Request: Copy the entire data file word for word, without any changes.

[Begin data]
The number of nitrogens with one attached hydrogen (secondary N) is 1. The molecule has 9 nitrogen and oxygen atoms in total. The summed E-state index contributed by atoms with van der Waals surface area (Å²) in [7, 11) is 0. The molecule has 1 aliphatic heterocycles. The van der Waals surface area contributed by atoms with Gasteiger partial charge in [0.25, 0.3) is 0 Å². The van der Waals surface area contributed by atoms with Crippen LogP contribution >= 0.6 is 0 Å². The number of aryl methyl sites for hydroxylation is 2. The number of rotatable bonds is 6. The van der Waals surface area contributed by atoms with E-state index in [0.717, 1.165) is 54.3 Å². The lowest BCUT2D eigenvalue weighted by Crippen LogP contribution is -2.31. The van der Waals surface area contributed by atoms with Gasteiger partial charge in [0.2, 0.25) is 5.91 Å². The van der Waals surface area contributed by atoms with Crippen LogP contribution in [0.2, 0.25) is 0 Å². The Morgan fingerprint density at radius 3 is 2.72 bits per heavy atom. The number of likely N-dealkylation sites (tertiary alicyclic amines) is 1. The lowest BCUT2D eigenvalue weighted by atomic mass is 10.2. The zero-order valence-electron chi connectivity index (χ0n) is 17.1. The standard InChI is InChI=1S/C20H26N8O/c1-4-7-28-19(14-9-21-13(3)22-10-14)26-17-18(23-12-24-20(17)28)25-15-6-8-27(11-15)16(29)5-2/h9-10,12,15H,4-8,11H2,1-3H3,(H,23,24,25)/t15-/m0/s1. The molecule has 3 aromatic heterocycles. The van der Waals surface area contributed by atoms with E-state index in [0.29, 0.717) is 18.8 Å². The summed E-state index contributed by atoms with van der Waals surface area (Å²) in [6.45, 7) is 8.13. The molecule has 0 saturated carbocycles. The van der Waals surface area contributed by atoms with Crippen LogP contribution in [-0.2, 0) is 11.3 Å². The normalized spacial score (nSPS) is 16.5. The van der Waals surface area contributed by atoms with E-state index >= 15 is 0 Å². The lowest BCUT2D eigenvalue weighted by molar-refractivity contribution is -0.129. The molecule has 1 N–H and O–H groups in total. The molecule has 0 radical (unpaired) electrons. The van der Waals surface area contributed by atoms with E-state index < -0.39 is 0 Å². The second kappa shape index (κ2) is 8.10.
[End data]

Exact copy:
The number of nitrogens with one attached hydrogen (secondary N) is 1. The molecule has 9 nitrogen and oxygen atoms in total. The summed E-state index contributed by atoms with van der Waals surface area (Å²) in [7, 11) is 0. The molecule has 1 aliphatic heterocycles. The van der Waals surface area contributed by atoms with Gasteiger partial charge in [0.25, 0.3) is 0 Å². The van der Waals surface area contributed by atoms with Crippen LogP contribution >= 0.6 is 0 Å². The number of aryl methyl sites for hydroxylation is 2. The number of rotatable bonds is 6. The van der Waals surface area contributed by atoms with E-state index in [0.717, 1.165) is 54.3 Å². The lowest BCUT2D eigenvalue weighted by Crippen LogP contribution is -2.31. The van der Waals surface area contributed by atoms with Gasteiger partial charge in [0.2, 0.25) is 5.91 Å². The van der Waals surface area contributed by atoms with Crippen LogP contribution in [0.2, 0.25) is 0 Å². The Morgan fingerprint density at radius 3 is 2.72 bits per heavy atom. The number of likely N-dealkylation sites (tertiary alicyclic amines) is 1. The lowest BCUT2D eigenvalue weighted by atomic mass is 10.2. The zero-order valence-electron chi connectivity index (χ0n) is 17.1. The standard InChI is InChI=1S/C20H26N8O/c1-4-7-28-19(14-9-21-13(3)22-10-14)26-17-18(23-12-24-20(17)28)25-15-6-8-27(11-15)16(29)5-2/h9-10,12,15H,4-8,11H2,1-3H3,(H,23,24,25)/t15-/m0/s1. The molecule has 3 aromatic heterocycles. The van der Waals surface area contributed by atoms with E-state index in [0.29, 0.717) is 18.8 Å². The summed E-state index contributed by atoms with van der Waals surface area (Å²) in [6.45, 7) is 8.13. The molecule has 0 saturated carbocycles. The van der Waals surface area contributed by atoms with Crippen LogP contribution in [-0.2, 0) is 11.3 Å². The normalized spacial score (nSPS) is 16.5. The van der Waals surface area contributed by atoms with E-state index >= 15 is 0 Å². The lowest BCUT2D eigenvalue weighted by molar-refractivity contribution is -0.129. The molecule has 1 N–H and O–H groups in total. The molecule has 0 radical (unpaired) electrons. The van der Waals surface area contributed by atoms with E-state index < -0.39 is 0 Å². The second kappa shape index (κ2) is 8.10.